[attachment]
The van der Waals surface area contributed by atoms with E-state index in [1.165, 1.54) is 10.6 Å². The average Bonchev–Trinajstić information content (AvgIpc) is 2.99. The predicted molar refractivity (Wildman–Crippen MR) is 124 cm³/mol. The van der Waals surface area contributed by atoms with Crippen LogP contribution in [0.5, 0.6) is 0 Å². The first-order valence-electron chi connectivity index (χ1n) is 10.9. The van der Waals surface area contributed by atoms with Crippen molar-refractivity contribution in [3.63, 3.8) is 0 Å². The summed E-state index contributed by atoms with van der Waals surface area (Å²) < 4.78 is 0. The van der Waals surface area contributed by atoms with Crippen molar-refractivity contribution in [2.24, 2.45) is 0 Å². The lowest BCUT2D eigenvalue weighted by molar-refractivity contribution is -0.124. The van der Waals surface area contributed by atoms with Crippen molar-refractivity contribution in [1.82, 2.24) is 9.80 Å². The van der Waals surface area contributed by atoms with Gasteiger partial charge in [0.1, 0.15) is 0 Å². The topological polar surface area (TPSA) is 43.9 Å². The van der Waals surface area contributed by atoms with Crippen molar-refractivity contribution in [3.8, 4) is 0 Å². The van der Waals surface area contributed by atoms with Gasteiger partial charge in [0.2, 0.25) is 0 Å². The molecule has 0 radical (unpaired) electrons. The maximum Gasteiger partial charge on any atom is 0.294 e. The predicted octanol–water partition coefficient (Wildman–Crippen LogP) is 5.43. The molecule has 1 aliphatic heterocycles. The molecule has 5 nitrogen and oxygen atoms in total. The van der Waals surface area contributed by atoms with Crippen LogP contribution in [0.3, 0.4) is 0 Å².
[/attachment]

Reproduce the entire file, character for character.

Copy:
The van der Waals surface area contributed by atoms with E-state index in [1.165, 1.54) is 10.6 Å². The average Bonchev–Trinajstić information content (AvgIpc) is 2.99. The predicted molar refractivity (Wildman–Crippen MR) is 124 cm³/mol. The van der Waals surface area contributed by atoms with Crippen LogP contribution in [0.5, 0.6) is 0 Å². The first-order valence-electron chi connectivity index (χ1n) is 10.9. The van der Waals surface area contributed by atoms with Crippen molar-refractivity contribution in [3.63, 3.8) is 0 Å². The summed E-state index contributed by atoms with van der Waals surface area (Å²) < 4.78 is 0. The van der Waals surface area contributed by atoms with Crippen molar-refractivity contribution in [2.24, 2.45) is 0 Å². The lowest BCUT2D eigenvalue weighted by molar-refractivity contribution is -0.124. The van der Waals surface area contributed by atoms with Crippen molar-refractivity contribution in [1.82, 2.24) is 9.80 Å². The van der Waals surface area contributed by atoms with Gasteiger partial charge in [0.1, 0.15) is 0 Å². The topological polar surface area (TPSA) is 43.9 Å². The van der Waals surface area contributed by atoms with Crippen molar-refractivity contribution in [3.8, 4) is 0 Å². The van der Waals surface area contributed by atoms with Gasteiger partial charge in [0.2, 0.25) is 0 Å². The molecule has 0 radical (unpaired) electrons. The maximum Gasteiger partial charge on any atom is 0.294 e. The predicted octanol–water partition coefficient (Wildman–Crippen LogP) is 5.43. The molecule has 1 aliphatic heterocycles. The molecule has 5 nitrogen and oxygen atoms in total. The van der Waals surface area contributed by atoms with Crippen LogP contribution in [0.3, 0.4) is 0 Å².